Wednesday, September 14, 2011
On October 6, 1973, Anwar Sadat sent Egyptian forces across the Suez Canal. For the first time in an Arab-Israeli war, there was virtually none of the "drive Israel into the sea" sort of rhetoric and a lot of rhetoric about recovering Sinai. In most military senses the Egyptians ended that war on the losing side: they had a whole Field Army surrounded and cut off from Cairo by an Israeli strike force west of the Canal. But Sadat was able to reopen the Canal and get parts of Sinai back because Henry Kissinger started his shuttle diplomacy. Sadat won a diplomatic, not a conventional military, victory, because he'd had the daring to reshuffle the deck, and also to introduce wild cards (throwing the Russians out: tilting toward the Americans.) (Okay; I'll try hard to refrain from further poker metaphors in the rest of this post.)
An interesting number of people in the blogosphere and media are asking what would be so disastrous if the United States, which claims to want a two-state solution, accepted a United Nations recognition of Palestine. It would be hard, though I'm sure they'd find a way, for Israel to claim that the UN has no right to do that since, well, Israel was created directly through United Nations action. For political reasons and others, the US will veto any Security Council resolution, but if Palestine wins a big General Assembly vote, the calculus will change.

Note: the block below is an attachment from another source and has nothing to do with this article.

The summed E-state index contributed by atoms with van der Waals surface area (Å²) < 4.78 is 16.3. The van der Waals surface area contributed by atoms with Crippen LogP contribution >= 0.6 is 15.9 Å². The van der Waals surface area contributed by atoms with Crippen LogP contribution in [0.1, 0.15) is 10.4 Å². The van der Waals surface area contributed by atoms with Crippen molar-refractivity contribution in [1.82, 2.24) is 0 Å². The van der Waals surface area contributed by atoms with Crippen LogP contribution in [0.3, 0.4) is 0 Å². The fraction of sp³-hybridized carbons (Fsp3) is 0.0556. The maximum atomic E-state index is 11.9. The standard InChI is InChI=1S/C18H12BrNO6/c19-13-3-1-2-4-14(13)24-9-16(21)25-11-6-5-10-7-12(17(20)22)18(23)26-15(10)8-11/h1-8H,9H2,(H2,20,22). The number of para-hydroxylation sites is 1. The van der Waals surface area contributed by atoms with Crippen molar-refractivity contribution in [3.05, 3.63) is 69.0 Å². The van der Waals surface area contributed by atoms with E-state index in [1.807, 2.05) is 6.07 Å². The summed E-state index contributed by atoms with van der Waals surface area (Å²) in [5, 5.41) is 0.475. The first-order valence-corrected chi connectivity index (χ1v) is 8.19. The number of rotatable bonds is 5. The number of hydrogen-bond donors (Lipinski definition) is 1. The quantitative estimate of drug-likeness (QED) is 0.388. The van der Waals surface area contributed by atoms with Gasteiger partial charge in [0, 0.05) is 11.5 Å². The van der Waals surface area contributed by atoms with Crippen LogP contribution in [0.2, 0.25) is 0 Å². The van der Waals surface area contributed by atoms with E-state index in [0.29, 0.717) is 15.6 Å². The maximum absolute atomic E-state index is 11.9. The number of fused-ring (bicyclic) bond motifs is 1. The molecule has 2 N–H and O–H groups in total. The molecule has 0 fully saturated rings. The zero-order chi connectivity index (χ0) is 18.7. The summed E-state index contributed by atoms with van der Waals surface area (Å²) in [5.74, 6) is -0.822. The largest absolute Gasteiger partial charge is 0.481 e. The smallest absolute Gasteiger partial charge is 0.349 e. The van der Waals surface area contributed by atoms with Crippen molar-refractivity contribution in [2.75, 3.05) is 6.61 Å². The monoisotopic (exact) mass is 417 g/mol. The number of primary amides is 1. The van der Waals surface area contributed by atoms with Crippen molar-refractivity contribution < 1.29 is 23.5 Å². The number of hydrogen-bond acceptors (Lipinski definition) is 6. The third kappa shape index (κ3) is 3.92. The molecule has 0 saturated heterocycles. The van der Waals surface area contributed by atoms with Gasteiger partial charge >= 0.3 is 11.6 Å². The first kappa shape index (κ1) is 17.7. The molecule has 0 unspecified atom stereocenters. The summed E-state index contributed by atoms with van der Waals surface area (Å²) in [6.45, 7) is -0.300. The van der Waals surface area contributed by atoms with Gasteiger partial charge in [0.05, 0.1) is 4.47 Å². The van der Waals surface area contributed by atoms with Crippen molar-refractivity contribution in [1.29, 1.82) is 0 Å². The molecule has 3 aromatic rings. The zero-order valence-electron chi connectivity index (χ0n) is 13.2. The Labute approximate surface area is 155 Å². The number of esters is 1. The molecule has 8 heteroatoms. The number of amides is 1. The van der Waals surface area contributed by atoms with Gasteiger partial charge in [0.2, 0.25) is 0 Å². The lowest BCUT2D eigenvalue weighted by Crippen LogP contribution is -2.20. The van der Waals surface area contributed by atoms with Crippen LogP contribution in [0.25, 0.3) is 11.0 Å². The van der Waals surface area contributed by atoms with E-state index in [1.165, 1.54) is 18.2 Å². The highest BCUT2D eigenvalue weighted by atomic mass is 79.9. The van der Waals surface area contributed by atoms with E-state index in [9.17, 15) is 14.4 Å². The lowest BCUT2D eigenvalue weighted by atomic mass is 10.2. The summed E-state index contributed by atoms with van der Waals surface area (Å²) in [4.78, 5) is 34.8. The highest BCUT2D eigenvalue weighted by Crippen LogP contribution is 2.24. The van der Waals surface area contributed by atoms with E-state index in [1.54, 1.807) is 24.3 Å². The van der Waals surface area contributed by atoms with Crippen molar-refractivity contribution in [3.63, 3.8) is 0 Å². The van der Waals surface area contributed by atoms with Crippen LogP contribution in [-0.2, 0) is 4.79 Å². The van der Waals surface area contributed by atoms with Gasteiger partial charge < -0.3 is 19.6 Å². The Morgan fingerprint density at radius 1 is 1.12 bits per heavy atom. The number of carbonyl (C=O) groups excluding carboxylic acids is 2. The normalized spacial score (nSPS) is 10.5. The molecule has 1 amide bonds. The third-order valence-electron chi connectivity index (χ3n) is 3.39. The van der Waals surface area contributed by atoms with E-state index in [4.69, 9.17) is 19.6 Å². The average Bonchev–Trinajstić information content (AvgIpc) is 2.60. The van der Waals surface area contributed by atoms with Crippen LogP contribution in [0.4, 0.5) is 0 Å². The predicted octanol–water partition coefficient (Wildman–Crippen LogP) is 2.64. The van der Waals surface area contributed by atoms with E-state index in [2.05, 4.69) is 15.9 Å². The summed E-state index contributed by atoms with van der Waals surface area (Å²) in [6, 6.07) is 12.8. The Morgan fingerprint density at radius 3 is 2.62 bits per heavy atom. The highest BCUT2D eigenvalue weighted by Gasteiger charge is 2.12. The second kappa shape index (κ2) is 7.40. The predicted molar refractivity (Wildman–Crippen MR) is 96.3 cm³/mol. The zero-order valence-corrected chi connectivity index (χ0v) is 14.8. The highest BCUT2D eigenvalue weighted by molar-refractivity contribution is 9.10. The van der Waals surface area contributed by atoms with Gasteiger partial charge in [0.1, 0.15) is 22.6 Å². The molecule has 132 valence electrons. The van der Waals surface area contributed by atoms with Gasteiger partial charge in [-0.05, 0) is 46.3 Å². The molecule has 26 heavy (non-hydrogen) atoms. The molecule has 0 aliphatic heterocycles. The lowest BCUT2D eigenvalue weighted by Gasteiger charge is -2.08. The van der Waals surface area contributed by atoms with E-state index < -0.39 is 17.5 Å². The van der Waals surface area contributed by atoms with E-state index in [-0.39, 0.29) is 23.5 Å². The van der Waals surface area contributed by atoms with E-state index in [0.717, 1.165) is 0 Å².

The US would indeed further isolate itself, as Prince Turki al-Faisal has noted in the NYT, in what seems to be a nearly open Saudi threat to break with the US on this. Even peace-leaning Israeli commentators are expressing the wish that Israel had sought to constructively engage (and perhaps even forestall) a UN vote, rather than simply throw down the gauntlet of defiance.
I don't really expect the US Administration, beleaguered by economic difficulties and political attacks, to go out on a limb. And I don't expect an Israel under Netanyahu and Lieberman to take daring risks. But neither we nor Israel may be in the driver's seat here. And perhaps we should at least ask ourselves: would s dramatic change in the status quo be a disaster, or perhaps create an opportunity for new thinking.
One last poker image: is it time not just to up the ante, but to kick over the card table and see who's holding what when you pick it up again? It worked for Sadat in 1973.